Two routine sources and one study produce maternal mortality statistics; vital registration and the Ministry of Public Health Safe Motherhood Program, and the Reproductive Age Mortality Study (RAMOS). These three sources generate three different values for maternal mortality ratios. A study in 10 sample provinces to verify the accuracy and validity of maternal death reporting through these sources found that the routine vital registration system captured 32% of maternal deaths and the Safe Motherhood Program 25%.10 The RAMOS approach was the most successful, identifying 82% of maternal deaths. The Safe Motherhood Program was the least effective because it compiles data only on hospital-based maternal deaths. Only 7% of total deaths were identified by all three sources.

Quality of cause-of-death assignment

The high proportion of ill-defined causes and the strong likelihood of misclassification are symptomatic of poor quality COD registration. Thailand has used verbal autopsy (VA) to verify causes of death in death registries, with analysis of medical records and reviews by panels of physicians to assess internal consistency.3

Using this approach in 15 sample provinces in 1997 –99, the overall agreement between cause of death using VA and death registration was 29%. Table 1 shows the discrepancies. In 1999, VA methods identified human immunodeficiency virus/acquired immune deficiency virus (HIV/AIDS) as a major cause of death,3 contributing 10% of total deaths, whereas the vital registration system identified it as contributing only 2% of total deaths.

Using VA as a reference standard, deaths resulting from road traffic accidents had the highest sensitivity (47%), followed by cancer of the digestive system (42%) and renal failure (42%). The lowest sensitivity was for ischemic heart disease (19%) and cerebrovascular accidents (20%).3 While it is generally difficult to assess noncommunicable diseases accurately through VA, causes with distinctive features such as injuries can be easily identified. Thus, the low sensitivity of death registration is alarming. As expected, the most problematic data on cause of death occurs among deaths in the elderly that take place at home. Specificity was very high for all conditions.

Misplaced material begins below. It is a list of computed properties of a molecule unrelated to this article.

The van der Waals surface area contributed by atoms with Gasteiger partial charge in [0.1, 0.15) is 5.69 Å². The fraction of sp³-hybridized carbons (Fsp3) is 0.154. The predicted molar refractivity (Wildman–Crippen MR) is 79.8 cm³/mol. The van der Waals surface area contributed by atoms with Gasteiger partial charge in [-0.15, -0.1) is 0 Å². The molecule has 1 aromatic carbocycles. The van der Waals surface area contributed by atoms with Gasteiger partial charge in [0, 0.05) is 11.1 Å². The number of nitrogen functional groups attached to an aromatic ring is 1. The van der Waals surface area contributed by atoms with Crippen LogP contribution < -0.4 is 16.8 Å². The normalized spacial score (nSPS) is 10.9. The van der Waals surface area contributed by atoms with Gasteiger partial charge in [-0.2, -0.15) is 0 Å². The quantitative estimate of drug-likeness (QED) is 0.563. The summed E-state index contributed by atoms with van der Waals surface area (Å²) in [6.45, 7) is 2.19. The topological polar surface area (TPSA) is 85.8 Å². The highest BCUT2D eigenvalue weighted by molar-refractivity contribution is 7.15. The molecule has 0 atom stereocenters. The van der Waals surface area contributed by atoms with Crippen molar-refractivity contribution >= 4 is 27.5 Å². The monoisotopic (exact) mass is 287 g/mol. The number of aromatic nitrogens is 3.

More surprisingly, COD attribution is also problematic for in-hospital deaths. A study to verify hospital death certificates and causes of death noted in the registers compared these with review of medical records by a panel of physicians in 8 sample hospitals in 2003.11 Only 30% of the causes of death described in the registers matched the causes determined by the medical panel review. Death certificates matched the medical panel conclusions in 48% of cases. The physician's translation of cause of death from English (in the certificate) into Thai (in the death registry) is a major source of error.

Application of HMN tool

The results of the application of the HMN tool to the Thai vital statistics system found that while the system performs relatively well in terms of overall coverage of events, problems arise due to the infrequency of efforts to verify both completeness (which is assessed using the SPC every 10 years) and accuracy of COD attribution (which is assessed using VA every 5 years). There is also a high proportion of ill-defined causes of death (Table 2).

In-depth interviews with informed respondents confirm similar weaknesses as those identified with the HMN tool. The strengths of mortality statistics in Thailand are the sound legal framework for vital registration, the strong institutional capacity to produce death registry data and the regular transmission of timely information to the national level. However, disaggregation of mortality statistics by socioeconomic status, as well as their use in monitoring development, need significant improvement.

 

Discussion

The Thai experience demonstrates that, while a strong legislative framework for vital registration is an essential step in generating good mortality data,4 problems may still arise at the implementation stage due to the necessary involvement of relatives of the deceased, village heads and district officers.

Two gaps contribute to incomplete registration: the gap between the death event and its certification, and the gap between death certification and registration. In Thailand, the deceased may be brought to burial with neither death certificate nor registration (especially in very remote areas), or the certificate may be available but the death has not been registered. To facilitate religious and funeral arrangements (which usually take place within 3 –5 days of death), death registration is not required; the death certificate alone being sufficient. This contributes to the incompleteness of registration.

Increased public awareness of the importance of death registration and the requirement of death registration for funeral management would improve completeness in the long term, but, despite the existence of a strong legal framework, enforcement may still pose a problem. The decennial Survey of Population Change, under the responsibility of the National Statistical Office, should remain the main avenue for the assessment of completeness. More frequent assessment, perhaps every five years, would be more useful, but also more costly.

To improve the coverage of infant mortality, especially when death occurs before registration, it may be possible to use hospital death reports rather than the vital registration system as more than 95% of total births in Thailand now occur in a hospital. It is also important to find ways to improve the completeness of maternal mortality reporting. Adding regular case finding methods (RAMOS study) and triangulation between data sources is recommended.12